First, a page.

Pilot program aims to help drug court participants with housing

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Andrea Anderson
September 17, 2015

ELKHORN—Drug court participants in housing binds could be eligible for a helping hand come October.

Qualified participants will be able to receive funding for housing starting Oct. 1, when the Walworth County Criminal Justice Coordinating Committee kicks off a one-year pilot program.

For the next year, or until funding runs out, drug offenders battling addiction and working toward better lives can get up to $600 a month for rent. The program was approved Friday by the committee.

The pilot will provide funding for individuals for up to four months.

For example, a person who needs to move at the last minute but doesn't have enough money saved for a security deposit and first month rent could get help, Walworth County Health and Human Services Director Elizabeth Aldred said.

“It is really for someone who doesn't have the ability to secure housing at that moment,” Aldred said Wednesday. “It's not a savings program.”

The coordinating committee has been trying to tackle the problem of housing for participants. Many have learned that living with friends or relatives doesn't work because of trust issues or relapse.

The county will use $30,000 left over from a 2008 donation to the Walworth County Department of Health and Human Services.

Sal Dimiceli of the Time is Now donated the money for initiatives in reducing drunken-driving offenses, Aldred said, and has since given the county the OK to use the remainder for the new initiative.

Recipients of the funds must be drug court participants, be recommended for funding by a probation and parole agent, be rated by the state Department of Corrections as at risk for losing housing, and make less than 1.5 times the federal poverty rate.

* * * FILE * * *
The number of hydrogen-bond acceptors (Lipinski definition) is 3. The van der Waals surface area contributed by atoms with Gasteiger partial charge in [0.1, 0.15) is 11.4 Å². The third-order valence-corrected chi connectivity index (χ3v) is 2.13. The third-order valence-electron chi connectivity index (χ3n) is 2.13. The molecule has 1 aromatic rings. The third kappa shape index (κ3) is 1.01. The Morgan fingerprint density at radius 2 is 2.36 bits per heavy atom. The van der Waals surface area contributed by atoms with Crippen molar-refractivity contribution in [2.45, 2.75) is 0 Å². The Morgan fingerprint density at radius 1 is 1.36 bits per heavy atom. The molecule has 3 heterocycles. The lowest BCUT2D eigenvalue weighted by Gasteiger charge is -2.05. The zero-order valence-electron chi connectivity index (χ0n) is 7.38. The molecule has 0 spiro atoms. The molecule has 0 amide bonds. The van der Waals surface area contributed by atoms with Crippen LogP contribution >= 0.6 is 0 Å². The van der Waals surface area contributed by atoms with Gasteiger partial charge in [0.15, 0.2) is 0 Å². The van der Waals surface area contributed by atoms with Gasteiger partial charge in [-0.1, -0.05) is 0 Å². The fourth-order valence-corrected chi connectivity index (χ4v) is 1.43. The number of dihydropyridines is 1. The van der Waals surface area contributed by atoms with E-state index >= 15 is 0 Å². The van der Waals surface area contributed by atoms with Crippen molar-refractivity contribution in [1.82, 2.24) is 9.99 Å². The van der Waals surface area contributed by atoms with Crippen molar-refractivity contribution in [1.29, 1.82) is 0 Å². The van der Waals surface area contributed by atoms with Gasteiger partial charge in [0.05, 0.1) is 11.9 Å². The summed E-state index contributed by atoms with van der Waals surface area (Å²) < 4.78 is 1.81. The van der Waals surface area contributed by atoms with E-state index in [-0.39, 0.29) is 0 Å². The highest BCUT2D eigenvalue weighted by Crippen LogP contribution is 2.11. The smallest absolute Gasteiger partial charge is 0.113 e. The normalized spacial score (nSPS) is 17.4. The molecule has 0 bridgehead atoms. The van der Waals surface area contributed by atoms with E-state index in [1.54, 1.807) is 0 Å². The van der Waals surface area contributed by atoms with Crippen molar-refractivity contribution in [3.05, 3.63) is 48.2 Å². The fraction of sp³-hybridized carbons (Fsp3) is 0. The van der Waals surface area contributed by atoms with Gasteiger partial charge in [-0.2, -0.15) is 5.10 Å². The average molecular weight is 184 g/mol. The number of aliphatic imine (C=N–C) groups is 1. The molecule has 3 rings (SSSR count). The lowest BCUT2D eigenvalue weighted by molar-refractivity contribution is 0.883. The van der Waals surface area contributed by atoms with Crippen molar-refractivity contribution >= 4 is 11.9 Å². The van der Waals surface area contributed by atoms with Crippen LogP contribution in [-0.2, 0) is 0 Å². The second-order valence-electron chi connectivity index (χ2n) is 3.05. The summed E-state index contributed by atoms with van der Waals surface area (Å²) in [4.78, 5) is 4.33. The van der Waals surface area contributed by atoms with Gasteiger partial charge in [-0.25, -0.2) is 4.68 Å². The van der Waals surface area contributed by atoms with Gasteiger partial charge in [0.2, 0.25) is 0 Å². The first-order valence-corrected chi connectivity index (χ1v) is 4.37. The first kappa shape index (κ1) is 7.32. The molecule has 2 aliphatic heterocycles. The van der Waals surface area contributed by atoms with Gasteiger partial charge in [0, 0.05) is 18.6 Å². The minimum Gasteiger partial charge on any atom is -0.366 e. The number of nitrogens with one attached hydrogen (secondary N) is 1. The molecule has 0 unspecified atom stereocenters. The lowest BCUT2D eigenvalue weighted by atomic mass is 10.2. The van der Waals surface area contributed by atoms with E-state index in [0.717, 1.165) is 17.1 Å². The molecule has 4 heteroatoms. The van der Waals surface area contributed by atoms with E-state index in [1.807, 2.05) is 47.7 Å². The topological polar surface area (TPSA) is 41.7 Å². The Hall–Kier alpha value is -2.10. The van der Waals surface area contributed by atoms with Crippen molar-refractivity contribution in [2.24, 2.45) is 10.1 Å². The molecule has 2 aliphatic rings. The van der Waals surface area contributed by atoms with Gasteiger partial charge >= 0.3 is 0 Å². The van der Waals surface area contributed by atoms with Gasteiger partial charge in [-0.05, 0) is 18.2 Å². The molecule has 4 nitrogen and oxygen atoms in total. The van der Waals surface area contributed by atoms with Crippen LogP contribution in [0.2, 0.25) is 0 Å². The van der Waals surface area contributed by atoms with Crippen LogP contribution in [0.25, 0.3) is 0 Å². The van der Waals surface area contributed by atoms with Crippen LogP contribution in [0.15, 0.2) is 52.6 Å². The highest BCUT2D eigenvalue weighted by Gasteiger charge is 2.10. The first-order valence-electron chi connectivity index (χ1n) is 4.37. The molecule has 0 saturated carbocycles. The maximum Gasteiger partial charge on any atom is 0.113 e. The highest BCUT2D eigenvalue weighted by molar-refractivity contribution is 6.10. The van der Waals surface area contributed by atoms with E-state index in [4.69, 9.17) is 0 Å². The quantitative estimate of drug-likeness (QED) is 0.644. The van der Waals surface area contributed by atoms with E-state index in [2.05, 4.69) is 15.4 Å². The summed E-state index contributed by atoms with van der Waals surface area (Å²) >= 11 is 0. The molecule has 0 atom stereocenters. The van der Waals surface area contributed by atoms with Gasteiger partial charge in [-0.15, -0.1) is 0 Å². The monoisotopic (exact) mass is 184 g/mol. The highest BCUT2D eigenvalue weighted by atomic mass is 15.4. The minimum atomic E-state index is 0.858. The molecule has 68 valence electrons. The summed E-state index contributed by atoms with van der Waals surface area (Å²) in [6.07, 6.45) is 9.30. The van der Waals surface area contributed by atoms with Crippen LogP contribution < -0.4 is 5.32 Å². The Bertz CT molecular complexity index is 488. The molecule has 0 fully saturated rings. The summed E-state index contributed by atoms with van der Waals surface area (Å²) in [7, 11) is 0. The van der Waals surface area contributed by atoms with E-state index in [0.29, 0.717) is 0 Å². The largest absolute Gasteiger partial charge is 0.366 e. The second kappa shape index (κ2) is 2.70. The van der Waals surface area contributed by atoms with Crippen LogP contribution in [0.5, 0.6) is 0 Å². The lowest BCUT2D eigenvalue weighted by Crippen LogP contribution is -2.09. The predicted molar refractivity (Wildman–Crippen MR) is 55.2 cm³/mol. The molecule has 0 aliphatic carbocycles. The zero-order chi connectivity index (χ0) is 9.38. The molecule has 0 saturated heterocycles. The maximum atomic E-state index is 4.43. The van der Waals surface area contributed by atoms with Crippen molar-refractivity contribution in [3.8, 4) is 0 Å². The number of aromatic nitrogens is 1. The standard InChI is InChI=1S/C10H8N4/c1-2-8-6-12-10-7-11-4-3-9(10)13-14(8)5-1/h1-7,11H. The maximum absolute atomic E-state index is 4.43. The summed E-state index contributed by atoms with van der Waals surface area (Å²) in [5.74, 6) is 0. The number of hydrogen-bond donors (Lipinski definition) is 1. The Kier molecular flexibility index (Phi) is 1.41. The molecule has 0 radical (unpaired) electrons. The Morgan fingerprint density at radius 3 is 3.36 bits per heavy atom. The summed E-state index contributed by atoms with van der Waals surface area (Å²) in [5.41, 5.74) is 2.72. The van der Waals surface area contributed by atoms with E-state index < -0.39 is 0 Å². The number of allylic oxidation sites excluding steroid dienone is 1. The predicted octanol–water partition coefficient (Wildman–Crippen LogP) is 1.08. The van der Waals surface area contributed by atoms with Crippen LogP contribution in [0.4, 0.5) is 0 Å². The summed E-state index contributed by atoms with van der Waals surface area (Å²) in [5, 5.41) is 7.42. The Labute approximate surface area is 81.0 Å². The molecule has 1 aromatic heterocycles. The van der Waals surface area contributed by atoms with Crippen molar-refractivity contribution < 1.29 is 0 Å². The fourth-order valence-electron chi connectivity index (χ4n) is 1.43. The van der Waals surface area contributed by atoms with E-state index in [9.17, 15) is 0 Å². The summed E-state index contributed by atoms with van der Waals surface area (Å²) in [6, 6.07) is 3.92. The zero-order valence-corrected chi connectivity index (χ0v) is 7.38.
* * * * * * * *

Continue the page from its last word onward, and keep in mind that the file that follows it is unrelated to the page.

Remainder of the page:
There is no limit to the number of people who can receive funding at a time.

Priority will be given to drug court participants who require only a security deposit, to pregnant women and to IV heroin users.

Recipients must meet each month with the treatment court team to discuss how they are moving toward taking over the rent payments.

The program is for housing with a lease, meaning no hotels or motels.

Aldred and other committee members are searching for landlords willing to work with the county and drug court participants. Two landlords have approached committee members to offer their units, said Dan Necci, Walworth County district attorney.

Participants are required to pay at least $10 toward their rent. If rent is more than $600, the renter needs to make up the difference.

The county will writes the checks to the landlords.

Only drug court participants may live in the apartments.

The pilot does not allow children in the homes so drug court participants can focus on recovery, Aldred said. The rule might change, however. People voiced concern Friday about breaking apart a child and a parent when pregnant women are going to be allowed to receive funds.

Drug court has three, 16-week phases with six months of aftercare. Participants must attend individual and group counseling, submit to random drug tests and attend bi-weekly court appearances with Judge David Reddy.

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